Toyota Motor Corp. said Wednesday it expects to book group operating profit of ¥1.8 trillion for the current business year, up 36.3 percent from the year before, on the back of the weaker yen and brisk sales in North America and Asia.
The projected operating profit will be the highest since it posted its largest-ever profit of ¥2.27 trillion in the business year ended in March 2008 before the so-called Lehman shock in September 2008.
Japan’s largest automaker said it expects group net profit to rise 42.4 percent from fiscal 2012 to ¥1.37 trillion on sales of ¥23.5 trillion, up 6.5 percent.
The earnings improvement came as the dollar further appreciated against the yen to around the ¥95 level as of March, compared with the company’s earlier projection of above ¥80.
“The long-standing yen appreciation has been finally corrected,” Toyota President Akio Toyoda said at a news conference in Tokyo. “Also, the world’s new-car demand is expected to grow going forward, driven by the recovery of the U.S. market and the expansion of the emerging markets.”
While the weakening yen is bolstering profits, Toyoda is facing a resurgent Detroit as General Motors, Ford and Chrysler offer their best lineup of vehicles in a generation. Toyota’s market share in the U.S. has fallen to a 15-month low and deliveries in China have fallen for three straight quarters.
“There’s no guarantee the weaker yen will last,” said Yuki Sakurai, president of Fukoku Capital Management Inc., which oversees about ¥1.5 trillion in Tokyo. “So it’s difficult to take for granted that earnings will rise in the coming years.”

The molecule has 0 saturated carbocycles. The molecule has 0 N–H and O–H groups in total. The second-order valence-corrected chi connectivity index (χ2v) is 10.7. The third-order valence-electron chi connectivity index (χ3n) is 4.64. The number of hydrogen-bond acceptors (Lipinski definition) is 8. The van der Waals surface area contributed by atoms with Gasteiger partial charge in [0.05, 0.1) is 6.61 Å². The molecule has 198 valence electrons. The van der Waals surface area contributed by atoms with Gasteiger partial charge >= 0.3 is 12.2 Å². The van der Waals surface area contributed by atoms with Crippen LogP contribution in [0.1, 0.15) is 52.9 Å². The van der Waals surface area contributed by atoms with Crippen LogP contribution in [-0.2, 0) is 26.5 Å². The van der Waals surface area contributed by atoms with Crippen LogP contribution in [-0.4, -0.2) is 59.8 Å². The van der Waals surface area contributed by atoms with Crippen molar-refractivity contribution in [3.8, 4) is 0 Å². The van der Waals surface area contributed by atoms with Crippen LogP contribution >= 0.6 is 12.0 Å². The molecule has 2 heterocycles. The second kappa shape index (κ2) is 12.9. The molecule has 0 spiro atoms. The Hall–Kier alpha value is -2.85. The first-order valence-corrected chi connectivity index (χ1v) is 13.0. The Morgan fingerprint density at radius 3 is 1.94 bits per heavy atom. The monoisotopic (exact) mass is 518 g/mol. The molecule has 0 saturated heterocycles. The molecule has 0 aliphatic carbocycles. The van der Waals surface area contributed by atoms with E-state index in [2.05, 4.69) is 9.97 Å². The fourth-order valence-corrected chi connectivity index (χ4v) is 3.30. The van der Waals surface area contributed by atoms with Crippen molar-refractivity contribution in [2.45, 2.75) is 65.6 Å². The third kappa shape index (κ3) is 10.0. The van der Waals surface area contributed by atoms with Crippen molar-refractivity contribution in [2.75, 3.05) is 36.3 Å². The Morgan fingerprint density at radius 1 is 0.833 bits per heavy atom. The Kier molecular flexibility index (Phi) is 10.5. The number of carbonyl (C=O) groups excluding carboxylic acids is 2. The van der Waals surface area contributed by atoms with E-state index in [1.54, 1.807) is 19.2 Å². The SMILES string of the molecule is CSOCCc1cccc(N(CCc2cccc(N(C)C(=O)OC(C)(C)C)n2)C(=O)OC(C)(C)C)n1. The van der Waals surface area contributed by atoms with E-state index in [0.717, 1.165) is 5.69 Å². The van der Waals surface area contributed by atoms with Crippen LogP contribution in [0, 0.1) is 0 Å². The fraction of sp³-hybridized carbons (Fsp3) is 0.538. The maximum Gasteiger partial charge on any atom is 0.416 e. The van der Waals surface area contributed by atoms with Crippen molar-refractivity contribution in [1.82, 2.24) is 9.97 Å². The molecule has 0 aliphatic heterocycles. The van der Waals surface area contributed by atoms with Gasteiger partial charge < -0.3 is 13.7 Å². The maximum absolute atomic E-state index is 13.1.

Toyota also said it booked a net profit of ¥962.1 billion in the fiscal year to March, up from ¥283.5 billion a year earlier, on sales of ¥22.0 trillion, an increase of 18.7 percent on-year.
The rosy annual profit underscores the recovery among Japan’s major automakers after the 2011 quake and tsunami devastated sales and production, and highlights strong demand in the key Asian and U.S. markets.
The yen, which has lost about one-fifth of its value against the dollar since November, has also helped, boosting Japanese firms’ competitiveness overseas and jacking up the value of their repatriated foreign income.
The declining yen was among the factors cited by Toyota for its profit jump, after Honda said its net profit for the year to March soared 73.6 percent thanks to robust overseas sales, a weaker yen and cost cutting.
Toyota, which last year overtook General Motors to regain the title of world’s biggest automaker, also said it expects to earn a net profit of ¥1.37 trillion for this fiscal year.
“We experienced increased sales of our vehicles mainly in North America and Asia,” Toyoda said, also pointing to “companywide profit improvement activities.”
Global vehicle sales hit 8.87 million units in the year to March, Toyota said, despite nearly flat results from recession-riddled Europe.
The company added that vehicle sales in the current fiscal year are on track to hit 9.1 million units.
However, Japan’s three biggest automakers — Toyota, Nissan and Honda — have seen results dented by the fallout from the bitter territorial row between Tokyo and Beijing that fueled a consumer boycott of Japanese products.
Toyota did not make specific reference to the Senkaku dispute in its earnings statement Wednesday but has previously said it would take a hit from the diplomatic battle.